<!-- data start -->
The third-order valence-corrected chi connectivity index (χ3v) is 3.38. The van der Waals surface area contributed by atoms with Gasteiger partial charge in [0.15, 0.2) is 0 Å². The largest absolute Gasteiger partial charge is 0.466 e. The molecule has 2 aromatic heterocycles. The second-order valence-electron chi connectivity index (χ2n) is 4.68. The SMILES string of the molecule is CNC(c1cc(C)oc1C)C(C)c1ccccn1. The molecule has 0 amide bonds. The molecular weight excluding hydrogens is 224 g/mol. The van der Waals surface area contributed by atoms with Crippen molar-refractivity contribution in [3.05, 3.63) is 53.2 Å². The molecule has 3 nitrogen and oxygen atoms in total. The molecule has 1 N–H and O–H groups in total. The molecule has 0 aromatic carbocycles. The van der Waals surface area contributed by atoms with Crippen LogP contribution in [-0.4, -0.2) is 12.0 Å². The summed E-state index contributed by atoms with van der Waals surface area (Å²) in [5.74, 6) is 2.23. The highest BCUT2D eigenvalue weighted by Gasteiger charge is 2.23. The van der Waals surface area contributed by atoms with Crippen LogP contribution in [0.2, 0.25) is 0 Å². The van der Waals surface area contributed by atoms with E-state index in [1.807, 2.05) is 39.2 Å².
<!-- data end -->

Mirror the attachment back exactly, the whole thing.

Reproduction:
The third-order valence-corrected chi connectivity index (χ3v) is 3.38. The van der Waals surface area contributed by atoms with Gasteiger partial charge in [0.15, 0.2) is 0 Å². The largest absolute Gasteiger partial charge is 0.466 e. The molecule has 2 aromatic heterocycles. The second-order valence-electron chi connectivity index (χ2n) is 4.68. The SMILES string of the molecule is CNC(c1cc(C)oc1C)C(C)c1ccccn1. The molecule has 0 amide bonds. The molecular weight excluding hydrogens is 224 g/mol. The van der Waals surface area contributed by atoms with Crippen molar-refractivity contribution in [3.05, 3.63) is 53.2 Å². The molecule has 3 nitrogen and oxygen atoms in total. The molecule has 1 N–H and O–H groups in total. The molecule has 0 aromatic carbocycles. The van der Waals surface area contributed by atoms with Crippen LogP contribution in [-0.4, -0.2) is 12.0 Å². The summed E-state index contributed by atoms with van der Waals surface area (Å²) in [5.74, 6) is 2.23. The highest BCUT2D eigenvalue weighted by Gasteiger charge is 2.23. The van der Waals surface area contributed by atoms with Crippen LogP contribution in [0.2, 0.25) is 0 Å². The van der Waals surface area contributed by atoms with E-state index in [1.807, 2.05) is 39.2 Å².